New Work

Looking Out 18X24 Acrylic on canvas (S)

While living through this grim and grueling time of pandemic, I am looking out the window a lot.  The stay-at-home order for nonessential (dreadful word) workers and seniors and health-compromised who can make only necessary forays outside now grieve normalcy and endure the lassitude of looking out.

Those who do/must go to work risk danger every day.  For them, “looking out,” means something entirely different, as they are looking out for and taking care of the rest of us, even while looking out less for themselves.

I look out in remembrance of those who have died of this virus and am heartbroken for the bereaved who were unable to spend last moments with their loved one.  I look out in sorrow for those who have no window from which to look out.

There are, for fortunate me, books to read, friends to call, art to make, seeds to plant, closets and cabinets and cupboards to re-organize, but I come back to looking out.

There are many connections among living things: a commonality of both needs and satisfactions, a dependence upon self and others, and loss in the face of disaster and disease.  No Borders represents a desire to be aware of self-imposed restrictions in the world.

No Borders 16X20
Acrylic and graphite on canvas, framed
BirdWoman 20X20 Acrylic and charcoal on canvas (S)
BirdWoman3 16X20
Acrylic on canvas (S)
BirdWoman2 20X24
Acrylic on canvas
BirdWoman4 20X24
Acrylic on canvas

These handmaids have their genesis in Fates, folklore, foundation myths, goddess/mothers, Salem, crones, hags, witches and bitches, who -- on behalf of women -- witness, object to, and protest repression, subjugation, subservience, and abuse.  They demand fair treatment and equal rights, and their powers serve women.  “Tell” is an archeological term for a place created when many generations build on the same spot, forming a mound.

Handmaids Tell 18X24 Acrylic and charcoal on canvas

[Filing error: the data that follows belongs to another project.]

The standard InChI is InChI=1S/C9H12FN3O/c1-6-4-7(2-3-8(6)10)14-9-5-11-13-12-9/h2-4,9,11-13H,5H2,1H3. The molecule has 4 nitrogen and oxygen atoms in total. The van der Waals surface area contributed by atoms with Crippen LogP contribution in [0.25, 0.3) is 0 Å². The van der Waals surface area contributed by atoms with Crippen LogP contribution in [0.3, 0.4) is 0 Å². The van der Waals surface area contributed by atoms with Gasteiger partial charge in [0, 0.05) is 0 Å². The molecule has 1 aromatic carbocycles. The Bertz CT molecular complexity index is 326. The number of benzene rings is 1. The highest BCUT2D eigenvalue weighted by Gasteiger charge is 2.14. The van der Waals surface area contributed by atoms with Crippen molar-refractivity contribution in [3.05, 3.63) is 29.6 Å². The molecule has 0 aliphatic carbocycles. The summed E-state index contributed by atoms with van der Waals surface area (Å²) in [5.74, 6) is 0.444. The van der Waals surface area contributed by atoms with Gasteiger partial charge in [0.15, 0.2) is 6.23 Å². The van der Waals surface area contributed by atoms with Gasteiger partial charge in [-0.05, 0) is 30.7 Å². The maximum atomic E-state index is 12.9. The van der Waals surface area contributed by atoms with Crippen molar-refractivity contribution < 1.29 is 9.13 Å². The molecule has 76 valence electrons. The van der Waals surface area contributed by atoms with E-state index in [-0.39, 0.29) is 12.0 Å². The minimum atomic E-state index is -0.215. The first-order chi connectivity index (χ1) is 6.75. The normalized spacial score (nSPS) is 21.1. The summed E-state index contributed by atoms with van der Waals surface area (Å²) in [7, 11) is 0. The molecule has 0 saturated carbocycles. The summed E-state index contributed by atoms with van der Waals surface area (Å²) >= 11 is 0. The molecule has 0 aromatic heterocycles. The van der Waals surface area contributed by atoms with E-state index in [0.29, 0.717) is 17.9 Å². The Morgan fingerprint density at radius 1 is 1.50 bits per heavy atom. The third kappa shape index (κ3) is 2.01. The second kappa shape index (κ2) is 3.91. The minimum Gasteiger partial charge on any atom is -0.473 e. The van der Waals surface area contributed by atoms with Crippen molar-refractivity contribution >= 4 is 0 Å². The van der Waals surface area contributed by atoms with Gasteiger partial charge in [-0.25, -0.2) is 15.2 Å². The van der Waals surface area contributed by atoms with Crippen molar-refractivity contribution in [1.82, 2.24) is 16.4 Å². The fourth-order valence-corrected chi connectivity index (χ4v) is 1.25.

This piece was inspired by a friend who disclosed an assault and the continuing emotional and physical violence in her youth.  It symbolizes the potential for all women to be subject to verbal, emotional and physical assault.  Victims, usually but not always women, can be any ethnicity, age, religion, appearance, stance, sexual orientation, body type or economic status.  The feeling of protection by virtue of class, race, or age is false.


According to the National Sexual Violence Resource Center,

1 in 6 U.S. women has been victims of rape or attempted rape.  And it is estimated that only ¼ of those crimes are reported.  Based on Department of Justice statistics, RAINN (Rape, Abuse and Incest National Network) projects that every 92 seconds an American woman (or man or transgender individual) is sexually assaulted, with those aged 12 – 34 being most at risk.


Some believe women invite assault by being provocative, uppity, or rule-breakers.  The #MeToo phenomenon has mitigated that belief somewhat -- merely by the sheer numbers of those proclaiming -- but many, often including the victims themselves, are sure that some certain behavior or attitude encourages assault.  Victims can feel they are somehow responsible and may feel guilt and shame.  Hopefully, loved ones are supportive -- but can also project shame and responsibility, despite believing in the independence and competence of the victim.


Those who assault do so, I believe, as a means of humiliation, subjugation, and domination of their victim -- with varying degrees of accompanying violence.  Perpetrators seldom face justice, as this crime is difficult to prove and victims may be unwilling to endure the trauma of a trial. 


For those who are assaulted, this horrifying memory never leaves, and it influences, directly or indirectly, future actions.


National Sexual Assault Hotline: 800.656.4673

Everyday Danger 15X30 Mixed Media on canvas
Ca Hills Winter 2 18X24 Acrylic on canvas
Ca Hills Winter 18X24 Acrylic on canvas
Urban Flowers 16X20
Mixed media on canvas
Shadow Vase 16X20
Mixed media on canvas
Tulip Field 15X15
Acrylic on board
City Limits 8X10
Mixed media on canvas
Blue 14X18 Acrylic and charcoal on canvas
Yes, you! 18X24 Acrylic and charcoal on canvas

We are often split on decisions about the best way forward. 

Self/other?  Career/family?  Go/stay?  Partake/don’t? 


And if only it were as simple as binary choices -- without all the other elements.

Split 12X24
Acrylic on canvas

This depicts the appalling treatment of asylum-seekers and immigrants at the U.S. Southern border. 


The lyrics from South of the Border came from 1939 sheet music found at two different yard sales and propelled the piece with the theme of broken promises.

South of the... 12X36 Mixed Media on canvas
Follow the Birds 24X24 Acrylic on canvas

During the stay-at-home time, I took an online course emphasizing mark-making made in layers to discover an emerging subject or image. This approach brought a freedom that I will try to incorporate into my work.

(c) Judy Rookstool 2019